How to Remove a Stain (Liquids)

Evaluate & Test

Always evaluate the material, the color, and the type of stain before you begin. Is it cotton, silk, wool, synthetic, or a manufactured material like rayon. For the most part you can wet any material if done properly; but washing it is a different issue. Evaluating the color is extremely important for this will dictate what technique to use for removing the stain. Knowing what type of stain in conjunction with the color and material will allow you to determined what type of product to use. Without these three key pieces of information you can cause a lot of damage to the garment.

Testing 1-2-3: Test the color in a hidden area to see if it’s colorfast. Depending on how much color you will lose or can afford to lose and the type of material the garment is made from will determine how you will handle the garment.

Examples: white cotton is the easiest to handle, but colored (black, blue, red) cotton is an entirely different story. A colored silk will be the most difficult to handle (not because of the material, but because most colored silks are not colorfast) whereas a white silk is not as difficult.

Can We Start Yet? (Stain Removal)

The best thing to do if you spill on yourself is to immediately blot off as much as you can with a dry white towel. Then proceed to blot it alternating between a wet white towel and a dry white towel. While the stain is wet, it is much easier to remove than after it has dried. This rule applies to all liquid stains such as wine, coffee, soda, and tea. I would recommend this technique for most stains. Using this technique should have removed approximately 80%-90% of the stain without having to use any additional products.

For the remainder of the stain or if the stain has dried, then we will need to use products to remove the stain. For acidic stains like wine, coffee, and tea try not to use an alkaline product (most soaps and over-the-counter stain removers are alkaline). Changing the pH of the stain can cause some stains to set.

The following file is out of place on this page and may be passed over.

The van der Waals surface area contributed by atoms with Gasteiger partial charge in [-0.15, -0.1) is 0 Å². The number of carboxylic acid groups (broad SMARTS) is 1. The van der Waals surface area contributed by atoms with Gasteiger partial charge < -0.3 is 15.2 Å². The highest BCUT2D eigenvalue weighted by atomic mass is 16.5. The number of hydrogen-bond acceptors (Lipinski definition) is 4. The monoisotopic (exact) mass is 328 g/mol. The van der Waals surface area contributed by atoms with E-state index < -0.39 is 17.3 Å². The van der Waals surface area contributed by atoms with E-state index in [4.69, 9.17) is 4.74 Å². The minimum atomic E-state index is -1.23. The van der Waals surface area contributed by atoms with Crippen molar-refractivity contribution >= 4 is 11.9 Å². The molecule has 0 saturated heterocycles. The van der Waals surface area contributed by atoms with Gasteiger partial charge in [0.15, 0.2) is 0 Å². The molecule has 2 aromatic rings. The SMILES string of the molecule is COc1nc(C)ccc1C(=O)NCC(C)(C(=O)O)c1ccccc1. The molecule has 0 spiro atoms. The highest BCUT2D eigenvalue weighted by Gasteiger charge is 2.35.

Using a Product

The product we normally start with is distilled white vinegar. Apply a small amount directly onto the stain and let it rest for a few minutes. Blot off with a wet white towel followed by a dry white towel. Look at the white towel to see if there is any color loss. If the stain starts to dissipate, then repeat the process again. If we are not achieving any results, then we will need to resort to stronger products.

Need Some Muscle

Enzyme stain removers can be found in the laundry department of most grocery stores. Use the same technique as with the vinegar. Apply as small amount onto the stain; wait a 15-30 minutes and then blot it with a wet white towel followed by a dry white towel. If the stain starts to dissipate, then repeat the process again. We can also soak the entire garment in the enzyme to prevent color loss from a specific area.

Need a He-Man (even stronger products)

If none of these techniques are working, then we may need to use a product with mild bleaching action to remove the remaining color from the wine stain. The following are two types of product we can use: either a 3% hydrogen peroxide (purchased from the pharmacy) for direct stain removal or sodium percarbonate (oxi clean) for soaking the entire garment. These products can be safely used on colored garments, if handled correctly.

If the garment is colorfast, then apply a small amount of the 3% hydrogen peroxide on the stain and let it set for a few minutes, then blot with a wet white towel followed by a dry white towel. Look at the towel to see if there is any color loss. Repeat again if the stain is starting to dissipate.

If the garment is not colorfast, then determine how much color you will lose by testing it: apply the product to a white towel then dab a hidden area. Look on the towel to see the amount of color that has come off. If the entire garment lost that much color, will it be acceptable to you. If the answer is yes then we can proceed to soak the entire garment in the product, if the answer is no then do not continue.

Secret Soaking Formula

Are We Done Yet?

When done with the stain removal process, whether we blotted the stain or soaked the garment, always clean the entire garment. Never leave garments unclean after using spotting or cleaning products. Over time the spotting agent can discolor, or yellow, and weaken the material.

Done!

Karl Huie

Pacific Heights Cleaners

Service with Pride since 1969

The First Dry Cleaners to be Green Business Certified by San Francisco Environment and Bay Area Green Business Program Marin County. Using the Wet Clean environmentally safe dry cleaning system that is non toxic.

www.eco-drycleaners.com

Other Articles of Interest:

Techniques used for stain removal and cleaning

Caring for your dark color garments

Stain removal products and tips

The future of fabrics rest within our imagination

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